Disenfranchised by the housing systemPosted: May 2, 2012
As Britain votes in local elections this week, spare a thought for the people who are effectively disenfranchised by the housing system. The total already runs into millions and the problem is set to get much worse.
It stems from the seemingly unstoppable growth of the housing tenure – private renting – in which people are least likely to register to vote. According to the latest estimate, there are 3.6 million private renting households in England. With an estimated 2.3 people in each of those households that gives a total of 8.3 million people. About a million of those households are couples with children or lone parents, but that still leaves perhaps 6.5 million people of voting age plus perhaps another 1.5 million in Scotland and Wales.
Research by the Electoral Commission published in December 2011 estimated that six million people were not registered to vote on December 2010 registers, a big increase from previous estimate in 2000 of 3.5 million unregistered voters. The research found a clear link between housing tenure and the accuracy and completeness of the electoral register:
‘Completeness ranged from 89 per cent among those who own their property outright and 87 per cent among those with a mortgage, to 56 per cent among those who rent from a private landlord. In relation to accuracy, the rate of ineligible entries at privately rented properties was four times that found at owner occupied addresses.’
So 44 per cent of those eight million potential private renter voters – perhaps 3.5 million people – are not registered to vote and potentially even some of those who are registered are ineligible. The Electoral Commission found that moving home is a key factor in this. Only 26 per cent of people who have lived at their current address for less than a year are registered to vote and a third of private renters had moved within the last 12 months. That of course is a direct result of a housing system that makes six-month assured shorthold tenancies the default option for private tenants. Another reason was that registration is lowest in the properties in the worst condition, which again are most often found in the private rented sector.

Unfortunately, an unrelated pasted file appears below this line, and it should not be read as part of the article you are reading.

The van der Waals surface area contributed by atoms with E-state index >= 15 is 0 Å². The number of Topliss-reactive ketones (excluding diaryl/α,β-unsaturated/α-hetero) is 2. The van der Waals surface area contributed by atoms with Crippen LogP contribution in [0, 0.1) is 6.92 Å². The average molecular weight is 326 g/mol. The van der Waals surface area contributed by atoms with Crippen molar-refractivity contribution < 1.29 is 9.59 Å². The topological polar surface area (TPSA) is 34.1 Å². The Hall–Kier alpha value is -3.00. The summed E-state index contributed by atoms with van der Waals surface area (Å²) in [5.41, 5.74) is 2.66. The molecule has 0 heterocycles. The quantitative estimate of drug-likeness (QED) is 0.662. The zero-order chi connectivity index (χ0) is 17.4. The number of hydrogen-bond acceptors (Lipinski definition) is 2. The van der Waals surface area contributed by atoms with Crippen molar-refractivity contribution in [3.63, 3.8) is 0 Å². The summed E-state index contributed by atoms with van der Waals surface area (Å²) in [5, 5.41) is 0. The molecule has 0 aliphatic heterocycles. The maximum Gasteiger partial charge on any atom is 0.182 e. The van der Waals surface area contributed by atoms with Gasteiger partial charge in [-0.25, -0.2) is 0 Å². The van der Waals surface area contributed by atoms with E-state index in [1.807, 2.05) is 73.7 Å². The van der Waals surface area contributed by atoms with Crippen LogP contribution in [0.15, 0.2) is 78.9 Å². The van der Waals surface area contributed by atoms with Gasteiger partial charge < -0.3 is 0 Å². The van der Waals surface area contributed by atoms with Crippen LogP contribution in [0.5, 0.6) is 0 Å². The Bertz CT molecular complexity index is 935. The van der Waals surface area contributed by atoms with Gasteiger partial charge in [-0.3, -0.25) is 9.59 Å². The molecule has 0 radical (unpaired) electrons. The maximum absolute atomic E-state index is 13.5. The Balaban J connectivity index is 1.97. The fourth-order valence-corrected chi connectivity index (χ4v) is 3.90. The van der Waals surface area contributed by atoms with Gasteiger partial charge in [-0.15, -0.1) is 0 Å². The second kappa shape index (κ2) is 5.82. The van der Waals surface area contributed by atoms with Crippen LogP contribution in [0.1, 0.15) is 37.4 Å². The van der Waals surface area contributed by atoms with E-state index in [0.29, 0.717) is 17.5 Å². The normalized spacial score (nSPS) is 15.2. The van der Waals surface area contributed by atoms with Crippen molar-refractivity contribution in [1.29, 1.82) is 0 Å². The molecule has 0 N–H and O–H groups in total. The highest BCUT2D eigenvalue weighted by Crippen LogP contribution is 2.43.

Research by the Electoral Commission in 2010 looked at the issue in more depth in seven case study areas: Derby; Glasgow; Hambleton; Knowsley; Lambeth; South Ayrshire; Swansea; and West Somerset. It found that registration rates were ‘especially low among young people, private renters and those who have recently moved home’. Often of course these will be the same households since young people are more likely to be private renters and private renters are more likely to move. Registration rates vary from over 95 per cent for the over-65s to under 45 per cent for the under-25s.
However, the research also there was not a straightforward correlation between the tenure and registration. ‘Private rental housing does not, in itself, cause under-registration. Rather it is the socio-demographic characteristics of those who tend to live in privately rented properties in urban areas which are associated with non-registration.’
Registration of private tenants ranged from 88 per cent in Knowsley and 63 per cent in West Somerset to 42 per cent in Lambeth and just 36 per cent in Glasgow. The Electoral Commission explains this by looking at differences in population turnover (relatively low in Knowsley but high in Lambeth, where private renters make up 20 per cent of the population) and the proportion of private renters who were students (highest in Glasgow and Swansea).
All of which means that millions of private renters will be excluded from this week’s elections but several factors threaten to make things even worse by the time of the next parliamentary elections in 2015:
- First, the number of households priced out of home ownership and forced into private renting is growing rapidly. Two years ago Savills was estimating that the sector would it 20 per cent of households in England in 2020. It is now forecasting 20 per cent in 2013 and 27 per cent by 2020. Soaring rents are encouraging more people to share and research shows that lodgers and sub-tenants are even less likely to be registered than private tenants.